August 20, 2019
Yearly average of 182 tonnes of antibiotics for animal use sold, research claims
A yearly average of 182 tonnes of antibiotics were sold for use on animals between 2005 and 2010, according to researchers from Australia's Monash University and Alfred Health
Hence, in a report recently published in the Medical Journal of Australia, the researchers called for a reduction in the amount of antibiotics being administered to livestock in order to address the risk of antibiotic resistance in humans.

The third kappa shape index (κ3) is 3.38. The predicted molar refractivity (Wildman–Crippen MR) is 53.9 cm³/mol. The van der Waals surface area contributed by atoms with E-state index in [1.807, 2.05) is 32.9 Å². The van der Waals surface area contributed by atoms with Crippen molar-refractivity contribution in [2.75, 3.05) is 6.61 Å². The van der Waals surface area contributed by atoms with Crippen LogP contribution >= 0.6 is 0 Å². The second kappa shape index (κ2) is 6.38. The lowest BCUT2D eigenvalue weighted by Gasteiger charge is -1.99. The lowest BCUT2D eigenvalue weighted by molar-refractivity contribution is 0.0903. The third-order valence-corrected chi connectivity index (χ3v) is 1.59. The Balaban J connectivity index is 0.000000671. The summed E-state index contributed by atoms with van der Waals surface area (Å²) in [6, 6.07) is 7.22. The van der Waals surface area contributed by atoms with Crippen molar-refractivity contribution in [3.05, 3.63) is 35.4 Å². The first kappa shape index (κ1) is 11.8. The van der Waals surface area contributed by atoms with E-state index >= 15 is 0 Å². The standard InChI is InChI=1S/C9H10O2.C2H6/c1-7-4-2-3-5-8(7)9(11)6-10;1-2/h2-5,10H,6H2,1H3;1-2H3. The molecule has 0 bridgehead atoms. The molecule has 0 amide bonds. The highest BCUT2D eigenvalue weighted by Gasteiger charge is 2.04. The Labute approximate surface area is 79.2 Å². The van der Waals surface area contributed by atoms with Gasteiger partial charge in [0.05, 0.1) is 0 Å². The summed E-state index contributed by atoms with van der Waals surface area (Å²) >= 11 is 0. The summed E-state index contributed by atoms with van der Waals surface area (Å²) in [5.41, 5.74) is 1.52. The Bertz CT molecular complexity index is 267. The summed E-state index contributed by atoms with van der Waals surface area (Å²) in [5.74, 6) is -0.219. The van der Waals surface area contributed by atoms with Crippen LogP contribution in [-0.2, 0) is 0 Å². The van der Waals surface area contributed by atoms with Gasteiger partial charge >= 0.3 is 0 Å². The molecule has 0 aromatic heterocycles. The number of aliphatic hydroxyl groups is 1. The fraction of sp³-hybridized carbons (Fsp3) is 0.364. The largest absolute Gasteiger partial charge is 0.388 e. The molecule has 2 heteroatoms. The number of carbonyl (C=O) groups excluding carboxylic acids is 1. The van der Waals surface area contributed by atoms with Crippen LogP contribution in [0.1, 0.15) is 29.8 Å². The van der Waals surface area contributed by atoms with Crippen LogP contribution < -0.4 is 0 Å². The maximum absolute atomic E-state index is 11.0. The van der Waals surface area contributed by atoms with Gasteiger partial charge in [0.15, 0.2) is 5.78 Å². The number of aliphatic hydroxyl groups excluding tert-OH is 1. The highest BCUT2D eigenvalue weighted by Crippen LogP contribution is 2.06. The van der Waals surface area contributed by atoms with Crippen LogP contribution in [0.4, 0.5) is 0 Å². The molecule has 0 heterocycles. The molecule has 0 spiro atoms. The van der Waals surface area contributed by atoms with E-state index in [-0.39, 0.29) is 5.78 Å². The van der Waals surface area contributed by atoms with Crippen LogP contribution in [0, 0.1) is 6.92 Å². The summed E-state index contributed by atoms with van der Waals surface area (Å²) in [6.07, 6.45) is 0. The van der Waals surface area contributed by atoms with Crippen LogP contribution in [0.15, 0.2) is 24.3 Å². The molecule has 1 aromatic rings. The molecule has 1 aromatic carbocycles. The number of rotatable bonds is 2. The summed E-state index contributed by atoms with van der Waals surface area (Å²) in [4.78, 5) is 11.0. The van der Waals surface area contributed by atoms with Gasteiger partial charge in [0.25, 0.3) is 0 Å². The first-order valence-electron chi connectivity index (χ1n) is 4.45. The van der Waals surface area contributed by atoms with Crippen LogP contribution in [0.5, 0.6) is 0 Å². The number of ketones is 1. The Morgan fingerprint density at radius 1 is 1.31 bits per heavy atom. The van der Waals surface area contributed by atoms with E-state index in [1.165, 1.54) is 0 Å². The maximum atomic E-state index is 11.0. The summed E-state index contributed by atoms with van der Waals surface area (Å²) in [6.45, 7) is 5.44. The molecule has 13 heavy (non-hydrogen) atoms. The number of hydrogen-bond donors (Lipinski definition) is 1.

"The increasing intensification of modern food animal production has resulted in an increase in antimicrobial use in livestock, for both therapeutic and non-therapeutic purposes," the report said.
"There are a number of mechanisms by which antimicrobial use in animals affects resistance in human pathogens, such as transmission by direct contact and indirectly, through food consumption and environmental contamination."
According to the study, the application of antimicrobials in animals should be cut down in non-therapeutic circumstances such as growth control.
The researchers also advised that the spread of pathogens should be better controlled before antibiotics are required, such as through vaccination and better designed production facilities.